The second step that we need to make in terms of interfaith dialogue is focus on commonalities. In the Islamic tradition, the Qur’an (Chapter 3: Verse 64) outlines the goal of interfaith dialogue as advocating discussions on similarities, as opposed to differences—“Say: Oh People of the Book (Jews and Christians)! Come to a word common between us and you…” Speaking on commonalities breaks down barriers on very personal levels. When I sit on an interfaith panel with other faith leaders at a place of worship, or a university, for instance, I discuss my theological beliefs and themes that are shared across all different faiths—themes like God, peace, love, mercy, justice, etc. But for someone who does not have the background in theology, interfaith dialogue can be a conversation between people of different faiths and backgrounds discussing similarities in terms of their favorite food, educational interests, sports, entertainment, etc. Conversations on normal things humanize one another, and we no longer look at each other as a Christian, or a Hindu, or a Sikh, or a Jew, or a Shia or a Sunni, but rather we see one another as people.
America prides itself on being a socially pluralistic society, where all societies, cultures, communities, and religions can peacefully coexist with one another. Yes, we all have different opinions on just about everything, including politics, contemporary affairs, and our favorite flavor of ice cream— but none of these should be a hinderance toward effecting positive change in the world we live in. Thus a third step in working toward interfaith dialogue is to recognize differences and embracing them. Recognizing differences allows us to understand that we all have different baggages, ideologies, upbringing, and forces us to marginalize our judgements of the people who surround us and puts us in a position to illuminate the Golden Rule (Matthew 7:12); “So whatever you wish that others would do to you, do also to them.” The natural laws that we are bound by—our appearances, languages, cultures, fingerprints— should be something that we reflect upon and appreciate, for at the least, we are all neighbors on this shared planet. The 7th century scholar, and son-in-law of Prophet Muhammad, Imam Ali, states, “People are of two types: either your brother in faith or your equal in humanity.” Imagine what the world would be like if we all made small attempts to look through that type of lens!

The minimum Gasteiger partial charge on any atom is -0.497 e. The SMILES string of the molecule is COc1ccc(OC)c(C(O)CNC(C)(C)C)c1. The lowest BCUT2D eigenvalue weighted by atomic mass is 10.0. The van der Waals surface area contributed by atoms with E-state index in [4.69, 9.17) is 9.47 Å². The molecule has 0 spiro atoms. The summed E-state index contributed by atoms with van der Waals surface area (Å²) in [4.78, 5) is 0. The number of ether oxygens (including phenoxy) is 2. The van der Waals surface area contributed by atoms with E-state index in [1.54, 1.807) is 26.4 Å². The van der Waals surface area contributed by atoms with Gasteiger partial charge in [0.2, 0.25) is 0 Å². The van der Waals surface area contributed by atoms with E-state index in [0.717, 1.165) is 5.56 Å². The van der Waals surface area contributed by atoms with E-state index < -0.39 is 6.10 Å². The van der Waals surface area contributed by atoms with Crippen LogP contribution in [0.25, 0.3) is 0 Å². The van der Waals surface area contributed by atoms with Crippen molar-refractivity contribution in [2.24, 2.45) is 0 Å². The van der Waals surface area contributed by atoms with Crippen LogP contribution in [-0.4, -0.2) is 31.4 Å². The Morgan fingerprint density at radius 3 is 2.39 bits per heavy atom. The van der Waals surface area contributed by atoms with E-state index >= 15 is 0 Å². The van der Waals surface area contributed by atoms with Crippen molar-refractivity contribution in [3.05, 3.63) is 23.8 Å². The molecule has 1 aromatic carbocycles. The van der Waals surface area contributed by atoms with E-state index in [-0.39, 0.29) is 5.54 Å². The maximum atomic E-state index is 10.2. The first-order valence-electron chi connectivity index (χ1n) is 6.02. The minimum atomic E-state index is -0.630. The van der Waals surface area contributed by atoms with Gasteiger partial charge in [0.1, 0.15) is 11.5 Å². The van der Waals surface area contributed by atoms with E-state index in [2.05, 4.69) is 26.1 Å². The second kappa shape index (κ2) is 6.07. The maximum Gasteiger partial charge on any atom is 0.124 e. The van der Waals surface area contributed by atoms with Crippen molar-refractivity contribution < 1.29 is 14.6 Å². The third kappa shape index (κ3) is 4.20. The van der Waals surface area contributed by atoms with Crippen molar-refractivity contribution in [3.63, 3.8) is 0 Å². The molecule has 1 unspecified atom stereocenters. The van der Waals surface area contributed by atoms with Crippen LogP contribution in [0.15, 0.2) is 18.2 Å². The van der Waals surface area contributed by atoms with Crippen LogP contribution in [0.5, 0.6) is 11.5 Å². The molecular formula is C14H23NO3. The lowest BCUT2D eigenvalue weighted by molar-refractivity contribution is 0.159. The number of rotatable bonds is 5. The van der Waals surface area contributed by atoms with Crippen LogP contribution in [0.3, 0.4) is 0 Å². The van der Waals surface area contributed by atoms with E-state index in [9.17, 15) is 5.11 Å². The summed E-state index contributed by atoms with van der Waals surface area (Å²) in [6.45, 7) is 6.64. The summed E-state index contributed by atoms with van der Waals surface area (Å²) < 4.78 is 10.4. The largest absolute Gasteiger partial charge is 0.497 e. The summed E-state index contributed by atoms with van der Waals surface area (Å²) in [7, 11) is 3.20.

Yes, it is true that interfaith dialogue is not going to work miracles in terms of putting a halt to the genocides that are taking place in other parts of the world or the images that we see on a daily basis. But, at the very least, it is a practical and realistic step to try and eradicate the negative rhetoric and violence that we are so accustomed to hearing about. And more importantly, for me, it is a potential means to allow my 15 month old daughter to grow up and live a life where she does not have to worry about the way she dresses and won’t have to worry about defending her beliefs while walking in a park or while shopping for groceries.